On the evening of April 5-6, after 17 hours of rain and what one soldier described as “painfully accurate” drumfire shelling, the 29th Battalion began to relieve the shattered 27th.At this point, two enemy battalions attacked and routed the Canadians, quickly taking control of craters 2, 3, 4 and 5. Brigade headquarters promptly launched a daylight counterattack on craters 2 and 3 that German artillery destroyed. Ketchen then ordered the 28th and 31st battalions to retake craters 4 and 5.
Under heavy shellfire, the Canadians took craters 6 and 7 to the north of Crater 4, but erroneously reported that their objectives had been re-taken. “[We] firmly believed that we had made Nos. 4 and 5 secure,” a non-commissioned officer wrote later.
Without aerial photos, Ketchen and Turner were convinced their infantry held the objective. German prisoners taken on the night of April 7, however, told their interrogators that their comrades held craters 2, 3, 4 and 5, but apparently no effort was made to follow up on this information.
Aware that the 6th Brigade held the low ground in full view of the enemy, Turner then suggested to Lieutenant-General Edwin Alderson, the Canadian Corps commander, that he should pull back and shell the Germans in the craters or attack on a wider front.
Alderson tried to persuade Plumer, but the Second Army commander—who believed every inch of ground gained must be held—refused. Turner had to accede.
Attacks by the fresh 4th Canadian Brigade attempted to take Crater 3, and again reports came back to their headquarters that they had succeeded. In the morass of a shattered landscape, the soldiers had taken a crater, but not the correct one. The fighting continued, both sides struggling in the mire, the casualties heavy.
“We were walking on dead soldiers and the worse was they was [in] about three feet of mud and water,” Private Frank Maheux of the 21st Battalion wrote to his wife. One of those killed was his friend Anderson. “A piece of steel cut him pretty nearly in two.”
“Practically all of ‘A’ Company have been wiped out at Saint Eloi,” wrote Douglas Buckley of the 19th Battalion, who was wounded and recovering in hospital. “It gave me rather a jolt to hear all the boys I’d trained with had ‘gone west.’”The weather had been bad, limiting aerial reconnaissance, but photos on April 8 had shown that the reports of ground held were incorrect. Inexcusably, headquarters of the 6th and 4th brigades, the 2nd Canadian Division, and the Canadian Corps had not caught the errors. All that could be offered in their defence was that air photo interpretation was in its infancy.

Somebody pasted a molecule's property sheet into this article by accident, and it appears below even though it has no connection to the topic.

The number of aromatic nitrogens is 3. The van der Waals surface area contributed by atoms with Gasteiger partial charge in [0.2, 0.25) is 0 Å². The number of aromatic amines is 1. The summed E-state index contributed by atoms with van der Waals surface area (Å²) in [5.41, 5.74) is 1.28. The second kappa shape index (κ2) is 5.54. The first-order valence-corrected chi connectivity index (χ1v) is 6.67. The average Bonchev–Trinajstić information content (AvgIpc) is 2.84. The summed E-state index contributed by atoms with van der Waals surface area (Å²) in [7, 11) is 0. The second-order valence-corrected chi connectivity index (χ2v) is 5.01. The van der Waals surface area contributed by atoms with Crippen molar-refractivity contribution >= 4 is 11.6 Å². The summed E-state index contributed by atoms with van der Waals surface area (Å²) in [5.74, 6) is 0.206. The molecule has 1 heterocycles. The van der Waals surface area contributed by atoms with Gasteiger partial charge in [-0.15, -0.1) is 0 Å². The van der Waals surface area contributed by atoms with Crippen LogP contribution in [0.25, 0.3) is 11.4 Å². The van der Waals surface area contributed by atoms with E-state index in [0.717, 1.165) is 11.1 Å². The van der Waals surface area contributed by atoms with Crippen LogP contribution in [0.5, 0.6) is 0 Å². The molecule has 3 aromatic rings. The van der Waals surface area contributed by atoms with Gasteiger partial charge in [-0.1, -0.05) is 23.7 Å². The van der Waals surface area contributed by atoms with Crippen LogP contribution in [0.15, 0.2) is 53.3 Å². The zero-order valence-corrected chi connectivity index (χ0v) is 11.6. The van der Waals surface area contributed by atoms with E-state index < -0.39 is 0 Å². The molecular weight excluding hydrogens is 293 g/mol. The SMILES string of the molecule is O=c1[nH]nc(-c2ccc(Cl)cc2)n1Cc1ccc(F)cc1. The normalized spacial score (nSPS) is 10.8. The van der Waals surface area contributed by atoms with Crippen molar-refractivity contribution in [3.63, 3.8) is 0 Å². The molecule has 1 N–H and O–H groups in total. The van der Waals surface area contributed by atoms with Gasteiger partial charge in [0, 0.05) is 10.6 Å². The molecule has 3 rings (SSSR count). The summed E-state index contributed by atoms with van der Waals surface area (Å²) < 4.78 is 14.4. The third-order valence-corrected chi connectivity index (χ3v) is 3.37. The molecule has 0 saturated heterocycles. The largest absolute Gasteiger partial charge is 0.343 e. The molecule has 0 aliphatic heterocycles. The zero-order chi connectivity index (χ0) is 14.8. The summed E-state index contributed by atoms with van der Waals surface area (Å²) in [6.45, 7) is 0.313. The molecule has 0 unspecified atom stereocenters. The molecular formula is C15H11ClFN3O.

The Canadians’ wretched situation remained uncorrected until April 16, when the first air photographs in a week clearly revealed the actual situation.
All Canadian attempts to recapture the craters failed, and under a ferocious bombardment on April 19, the Germans took Crater 6. A week later, Alderson ordered that the craters be abandoned. Failures of command and control and inexperience had done in the 2nd Division. The defeat had cost the Canadians almost 1,372 killed and wounded. The enemy lost 483.
The 2nd Division’s poor showing at Saint Eloi persuaded the British high command that neither Turner nor Ketchen were capable commanders. Plumer ordered Alderson to sack Ketchen, but Turner refused to do the deed. Alderson then requested that General Douglas Haig, commander of the British Expeditionary Force, sack Turner and Ketchen for incompetence. But Turner had good political connections, and protests from Sam Hughes, Canada’s minister of militia and defence, and Sir Max Aitken, newspaper baron and member of Parliament, quickly made that impossible. There was concern that anti-British sentiment was growing among the Canadians.
“Turner is not the best possible commander of a division,” Haig wrote in his diary, “[but] I think it would be an error to change him at this moment.” He added that “all did their best and made a gallant fight.” That at least was true, but a scapegoat still was needed.
Poor Alderson, no Napoleon to be sure but relatively blameless in the debacle, got the chop and was replaced by Lieutenant-General Julian Byng. Ketchen and Turner survived; Turner until the end of November 1916.
The Canadians remained at Saint Eloi after the fighting died down, the craters still filled with corpses.
“Those whose smelling facilities are not the best,” soldier Wilbert Gilroy wrote to his father in May 1916, “have the advantage during the hot weather as [Saint Eloi] is not exactly a garden of roses.”